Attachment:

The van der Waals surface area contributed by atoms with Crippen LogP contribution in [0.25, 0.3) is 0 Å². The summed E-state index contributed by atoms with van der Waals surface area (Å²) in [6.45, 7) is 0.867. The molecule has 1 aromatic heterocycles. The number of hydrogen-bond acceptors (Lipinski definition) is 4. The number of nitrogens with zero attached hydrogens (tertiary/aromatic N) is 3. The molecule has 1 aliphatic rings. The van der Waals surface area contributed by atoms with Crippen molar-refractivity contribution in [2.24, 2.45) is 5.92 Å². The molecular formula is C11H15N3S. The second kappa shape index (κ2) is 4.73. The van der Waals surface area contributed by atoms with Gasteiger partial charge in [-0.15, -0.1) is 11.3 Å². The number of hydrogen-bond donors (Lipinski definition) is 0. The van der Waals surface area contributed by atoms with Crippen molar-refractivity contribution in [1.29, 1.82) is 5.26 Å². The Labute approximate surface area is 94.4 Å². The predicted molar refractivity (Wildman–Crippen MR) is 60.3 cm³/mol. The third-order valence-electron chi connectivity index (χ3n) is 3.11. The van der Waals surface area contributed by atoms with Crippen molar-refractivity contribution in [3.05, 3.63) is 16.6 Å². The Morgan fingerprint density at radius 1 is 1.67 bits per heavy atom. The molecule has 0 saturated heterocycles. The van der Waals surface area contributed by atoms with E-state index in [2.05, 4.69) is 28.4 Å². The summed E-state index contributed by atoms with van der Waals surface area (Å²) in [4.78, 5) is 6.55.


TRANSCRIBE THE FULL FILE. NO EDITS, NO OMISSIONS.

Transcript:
The van der Waals surface area contributed by atoms with Crippen LogP contribution in [0.25, 0.3) is 0 Å². The summed E-state index contributed by atoms with van der Waals surface area (Å²) in [6.45, 7) is 0.867. The molecule has 1 aromatic heterocycles. The number of hydrogen-bond acceptors (Lipinski definition) is 4. The number of nitrogens with zero attached hydrogens (tertiary/aromatic N) is 3. The molecule has 1 aliphatic rings. The van der Waals surface area contributed by atoms with Crippen molar-refractivity contribution in [2.24, 2.45) is 5.92 Å². The molecular formula is C11H15N3S. The second kappa shape index (κ2) is 4.73. The van der Waals surface area contributed by atoms with Gasteiger partial charge in [-0.15, -0.1) is 11.3 Å². The number of hydrogen-bond donors (Lipinski definition) is 0. The van der Waals surface area contributed by atoms with Crippen molar-refractivity contribution in [1.29, 1.82) is 5.26 Å². The Labute approximate surface area is 94.4 Å². The predicted molar refractivity (Wildman–Crippen MR) is 60.3 cm³/mol. The third-order valence-electron chi connectivity index (χ3n) is 3.11. The van der Waals surface area contributed by atoms with Crippen molar-refractivity contribution in [3.05, 3.63) is 16.6 Å². The Morgan fingerprint density at radius 1 is 1.67 bits per heavy atom. The molecule has 0 saturated heterocycles. The van der Waals surface area contributed by atoms with E-state index in [2.05, 4.69) is 28.4 Å². The summed E-state index contributed by atoms with van der Waals surface area (Å²) in [4.78, 5) is 6.55.